• no other markings on the buoy are allowed.

Rock Lobster Caufs

A rock lobster cauf is a device for holding rock lobster in the water.

  • It must be marked with a yellow buoy.
  • A person may only use one cauf at a time.
  • A cauf may be used by more than one licensed fisher but rock lobsters held in a shared cauf must be distinguishable from other fisher rock lobster by being separated into their own compartments, each marked with the fisher’s licence number.
  • Each fisher must have their own yellow marker buoy marked with their recreational fishing licence number (rock lobster pot, ring or dive) attached to the cauf.
  • All rock lobster in a fish cauf need to be tail clipped and count towards the fishers possession limit.

Rock lobster ring

Rock Lobster Rings

Rock lobster rings may be used in all waters apart from some Marine Reserves and Fisheries Research Areas.
Rock lobster ring or hoop nets can be used to take rock lobster.
  • A licence is required, which allows you to possess and use up to 4 ring nets on state waters.
  • A person in charge of a boat must not allow more than 20 rock lobster rings to be on or used from their boat and all licensees must be present.

A rock lobster ring or hoop must comply with the following dimensions:

  • must be a single ring or hoop of no more than 1 metre in diameter, covered with mesh; and
  • if left unattended, each ring must have a buoy attached marked with the licence number.
  • A rock lobster, cray ring or hoop net is a pocket of netting attached to a single steel ring of not more than one metre in diameter.
  • Three or more lines are attached to the ring and joined above the centre of the ring to a small float which acts as an attachment point for the buoy line. A line is tied across the ring to enable bait to be attached. How it works Rock lobster rings are used only by recreational fishers in Tasmania, more commonly in shallow waters.
  • They are deployed from the shore or at a depth range where the fisher can observe them using an underwater viewer. The baited ring is set on the sea floor on habitat preferred by rock lobster such as rocky reef. The bait provides a plume of scent in the water that attracts the lobster into the middle of the steel ring where it becomes enmeshed.
  • When a rock lobster is observed by the fisher to be feeding on the bait, the metal ring is then lifted trapping the rock lobster in the pocket of netting hanging under the ring.
  • They are unable to escape due to the water movement on them as the ring is pulled to the surface or because they have become entangled in the mesh.

Read more about using a Recreational Rock Lobster Ring

Rock Lobster Pots

You may only possess and use one recreational rock lobster pot (cray pot) on State waters. A person in charge of a boat must not allow more than 5 rock lobster pots to be on or used from their boat and all licensees must be present. The pot must comply with the following dimensions:

  • No larger than 1250 mm x 1250 mm at base and 750 mm high;
  • Escape gaps should be at least 57 mm high and the lower inside edge no more than 150 mm up from the floor of the pot;
  • If there is only one escape gap, it must be at least 400 mm wide and if there are two, they must each be at least 200 mm wide;
  • The hole in the middle of the neck of a rock lobster pot has to be large enough to allow a buoy of 200 mm in diameter to pass through it without touching the sides; and
  • No objects, such as bait sticks, may obstruct the opening.

You cannot recreationally fish for rock lobster or have a recreational pot or ring on a commercial fishing trip. You cannot use rock lobster for bait.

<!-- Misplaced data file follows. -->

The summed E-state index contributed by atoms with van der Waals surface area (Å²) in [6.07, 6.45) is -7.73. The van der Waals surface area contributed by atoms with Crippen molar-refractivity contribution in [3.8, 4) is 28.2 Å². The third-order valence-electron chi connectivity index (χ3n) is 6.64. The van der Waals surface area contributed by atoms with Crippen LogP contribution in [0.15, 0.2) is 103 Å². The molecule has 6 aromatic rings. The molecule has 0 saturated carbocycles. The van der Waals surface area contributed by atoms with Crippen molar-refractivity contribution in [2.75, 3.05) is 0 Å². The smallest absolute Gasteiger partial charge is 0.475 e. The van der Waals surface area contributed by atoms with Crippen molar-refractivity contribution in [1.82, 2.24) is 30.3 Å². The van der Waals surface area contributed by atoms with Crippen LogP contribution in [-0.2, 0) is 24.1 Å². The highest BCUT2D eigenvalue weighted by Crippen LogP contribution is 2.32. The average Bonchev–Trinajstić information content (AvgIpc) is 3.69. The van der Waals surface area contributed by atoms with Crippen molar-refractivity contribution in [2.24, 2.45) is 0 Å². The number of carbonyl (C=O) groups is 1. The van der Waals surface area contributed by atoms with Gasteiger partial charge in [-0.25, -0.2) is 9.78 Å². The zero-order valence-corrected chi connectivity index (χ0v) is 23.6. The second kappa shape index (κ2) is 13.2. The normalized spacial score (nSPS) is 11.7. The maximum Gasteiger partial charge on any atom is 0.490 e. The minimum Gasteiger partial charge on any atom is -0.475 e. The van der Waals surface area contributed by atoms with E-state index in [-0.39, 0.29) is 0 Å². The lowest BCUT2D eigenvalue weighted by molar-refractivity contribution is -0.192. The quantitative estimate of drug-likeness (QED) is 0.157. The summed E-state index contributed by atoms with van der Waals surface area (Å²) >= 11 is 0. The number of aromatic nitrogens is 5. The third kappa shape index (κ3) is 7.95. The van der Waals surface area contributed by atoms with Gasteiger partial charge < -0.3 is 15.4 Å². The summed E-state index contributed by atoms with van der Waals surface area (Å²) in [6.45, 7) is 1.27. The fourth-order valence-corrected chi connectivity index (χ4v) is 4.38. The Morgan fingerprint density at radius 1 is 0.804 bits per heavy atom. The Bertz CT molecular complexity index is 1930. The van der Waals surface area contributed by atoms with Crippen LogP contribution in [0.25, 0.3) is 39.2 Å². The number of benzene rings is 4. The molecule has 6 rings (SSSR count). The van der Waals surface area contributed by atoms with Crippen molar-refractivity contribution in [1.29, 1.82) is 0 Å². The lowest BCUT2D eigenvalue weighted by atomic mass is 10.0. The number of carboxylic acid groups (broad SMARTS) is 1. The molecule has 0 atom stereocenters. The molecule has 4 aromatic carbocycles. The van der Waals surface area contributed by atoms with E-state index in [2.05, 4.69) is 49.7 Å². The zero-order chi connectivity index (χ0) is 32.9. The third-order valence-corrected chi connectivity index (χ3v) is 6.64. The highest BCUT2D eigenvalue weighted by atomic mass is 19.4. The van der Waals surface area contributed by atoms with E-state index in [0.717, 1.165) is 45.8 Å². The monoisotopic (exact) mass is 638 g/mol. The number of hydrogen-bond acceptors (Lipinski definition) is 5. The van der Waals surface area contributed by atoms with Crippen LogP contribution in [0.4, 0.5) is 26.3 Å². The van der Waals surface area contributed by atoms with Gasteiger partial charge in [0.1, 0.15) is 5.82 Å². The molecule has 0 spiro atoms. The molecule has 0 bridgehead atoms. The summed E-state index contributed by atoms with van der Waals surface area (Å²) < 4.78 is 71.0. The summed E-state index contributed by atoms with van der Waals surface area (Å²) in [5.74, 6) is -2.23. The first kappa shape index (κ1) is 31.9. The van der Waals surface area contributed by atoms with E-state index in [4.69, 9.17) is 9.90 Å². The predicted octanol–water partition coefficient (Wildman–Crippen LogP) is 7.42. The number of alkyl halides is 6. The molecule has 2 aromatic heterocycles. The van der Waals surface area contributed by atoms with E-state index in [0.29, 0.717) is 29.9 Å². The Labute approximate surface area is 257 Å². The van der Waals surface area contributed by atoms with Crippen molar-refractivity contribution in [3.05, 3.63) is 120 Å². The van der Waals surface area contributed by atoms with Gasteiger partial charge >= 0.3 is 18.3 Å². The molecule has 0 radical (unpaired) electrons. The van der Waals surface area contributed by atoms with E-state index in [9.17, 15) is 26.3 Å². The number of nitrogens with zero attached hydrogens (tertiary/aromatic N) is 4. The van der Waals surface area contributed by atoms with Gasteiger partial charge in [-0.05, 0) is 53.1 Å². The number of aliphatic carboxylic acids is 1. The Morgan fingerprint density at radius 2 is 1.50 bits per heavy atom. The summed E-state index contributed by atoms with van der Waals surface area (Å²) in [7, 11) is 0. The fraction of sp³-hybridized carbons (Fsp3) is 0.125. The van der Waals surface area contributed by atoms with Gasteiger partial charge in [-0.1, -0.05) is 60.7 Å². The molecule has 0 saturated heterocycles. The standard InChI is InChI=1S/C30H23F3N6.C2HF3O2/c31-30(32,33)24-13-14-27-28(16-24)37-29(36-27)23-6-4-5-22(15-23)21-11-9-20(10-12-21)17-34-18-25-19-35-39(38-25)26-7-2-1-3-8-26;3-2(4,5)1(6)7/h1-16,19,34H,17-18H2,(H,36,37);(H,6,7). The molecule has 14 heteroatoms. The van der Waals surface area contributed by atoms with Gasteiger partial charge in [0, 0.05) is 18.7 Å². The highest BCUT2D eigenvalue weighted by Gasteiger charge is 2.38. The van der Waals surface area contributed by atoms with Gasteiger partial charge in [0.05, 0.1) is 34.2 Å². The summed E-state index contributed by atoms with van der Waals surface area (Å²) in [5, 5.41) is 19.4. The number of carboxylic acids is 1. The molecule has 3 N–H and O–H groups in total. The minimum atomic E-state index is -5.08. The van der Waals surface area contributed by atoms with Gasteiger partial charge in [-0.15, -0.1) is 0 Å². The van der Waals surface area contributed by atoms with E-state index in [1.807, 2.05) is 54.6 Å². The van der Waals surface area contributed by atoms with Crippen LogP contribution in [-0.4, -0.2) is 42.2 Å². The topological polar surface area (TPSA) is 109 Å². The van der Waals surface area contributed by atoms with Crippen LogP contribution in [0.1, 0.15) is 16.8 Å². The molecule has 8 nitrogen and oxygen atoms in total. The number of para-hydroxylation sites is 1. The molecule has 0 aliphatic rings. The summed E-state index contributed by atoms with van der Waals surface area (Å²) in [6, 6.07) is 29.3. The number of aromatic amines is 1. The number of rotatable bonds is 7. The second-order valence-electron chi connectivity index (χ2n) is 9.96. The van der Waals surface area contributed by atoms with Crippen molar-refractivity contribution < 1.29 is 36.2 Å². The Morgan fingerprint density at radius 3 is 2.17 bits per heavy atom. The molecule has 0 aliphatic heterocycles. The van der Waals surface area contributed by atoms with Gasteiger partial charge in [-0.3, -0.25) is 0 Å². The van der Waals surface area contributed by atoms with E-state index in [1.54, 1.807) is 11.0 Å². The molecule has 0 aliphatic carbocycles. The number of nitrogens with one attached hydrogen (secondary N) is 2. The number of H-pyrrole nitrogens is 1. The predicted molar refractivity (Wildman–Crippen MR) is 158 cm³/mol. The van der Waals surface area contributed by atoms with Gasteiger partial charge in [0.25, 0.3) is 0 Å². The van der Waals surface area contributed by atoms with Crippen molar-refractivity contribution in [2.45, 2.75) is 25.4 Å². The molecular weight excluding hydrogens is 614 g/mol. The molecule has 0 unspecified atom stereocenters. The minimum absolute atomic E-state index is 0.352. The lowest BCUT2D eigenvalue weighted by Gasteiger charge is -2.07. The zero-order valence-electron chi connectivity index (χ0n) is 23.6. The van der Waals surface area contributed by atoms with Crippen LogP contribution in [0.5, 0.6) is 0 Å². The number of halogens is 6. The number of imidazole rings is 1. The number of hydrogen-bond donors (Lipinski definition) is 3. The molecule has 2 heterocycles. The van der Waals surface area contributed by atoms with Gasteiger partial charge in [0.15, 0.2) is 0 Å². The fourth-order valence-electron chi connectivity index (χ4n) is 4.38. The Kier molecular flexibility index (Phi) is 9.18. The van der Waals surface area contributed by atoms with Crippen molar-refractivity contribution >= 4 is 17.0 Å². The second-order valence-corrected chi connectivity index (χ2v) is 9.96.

Illustration by Peter GouldthorpeA lobster pot must be marked with a buoy, that:

  • is specifically designed as a buoy.
  • floats on the surface of the water.
  • is at least 195 mm in diameter at the widest point.
  • has no markings other than the licence number.
  • has the licence number clearly marked in figures not less than 70 mm high and 12 mm wide.
  • Must be marked with the licence number and the letter “P” for pot. See licencing page for marking details.

Read more about using Recreational Rock Lobster Pots

Cray pot illustration by Peter Gouldthorpe

Cray pots can be used south and east of the prohibited areas.

Area Restrictions - Dentrecasteaux/Derwent

The use of rock lobster pots is prohibited in Marine Reserves and Fisheries Research Areas (sse below) and the following areas:

D’Entrecasteaux Channel

The southern boundary is a line from Scotts Pt to the northern tip of Partridge island, and then from the southern tip of Partridge Island south to Labillardiere Peninsula on Bruny Island, and a northern boundary being a line from Dennes Pt to Piersons Pt.

River Derwent

The River Derwent upstream from an imaginary straight line drawn from Dennes Point to Cape Direction.

No Rock Lobster Ring Areas

Rock lobster rings may be used in All Waters apart from some Marine Reserves and Fisheries Research Areas.


Taroona Waters (Crayfish Point)

No swimming, diving, netting, potting or rings and no take or possession of abalone and rock lobster within the reserve.
Also, no taking, fishing or possession of abalone and rock lobster whilst swimming or diving within 200 metres of Taroona Waters reserve.

Tinderbox Marine Nature Reserve

No fishing or setting of fishing gear.

Ninepin Point Marine Nature Reserve

No fishing or setting of fishing gear.

George III Rock Research Area

No swimming, diving or anchoring.

Port Davey/Bathurst Harbour Marine Nature Reserve

No fishing or setting of fishing gear in part of the reserve.

Boat Gear Limit

5 rock lobster pots and 20 rock lobster rings.

Aboriginal Fishers

Aborigines engaged in aboriginal fishing are exempt from holding a fishing licence, but must comply with all other rules. Where rock lobster gear must be marked with a licence number, Aboriginal fishers should use the unique identifying code supplied to them by a recognised Aboriginal organisation or DPIPWE. More information on Aboriginal fishing.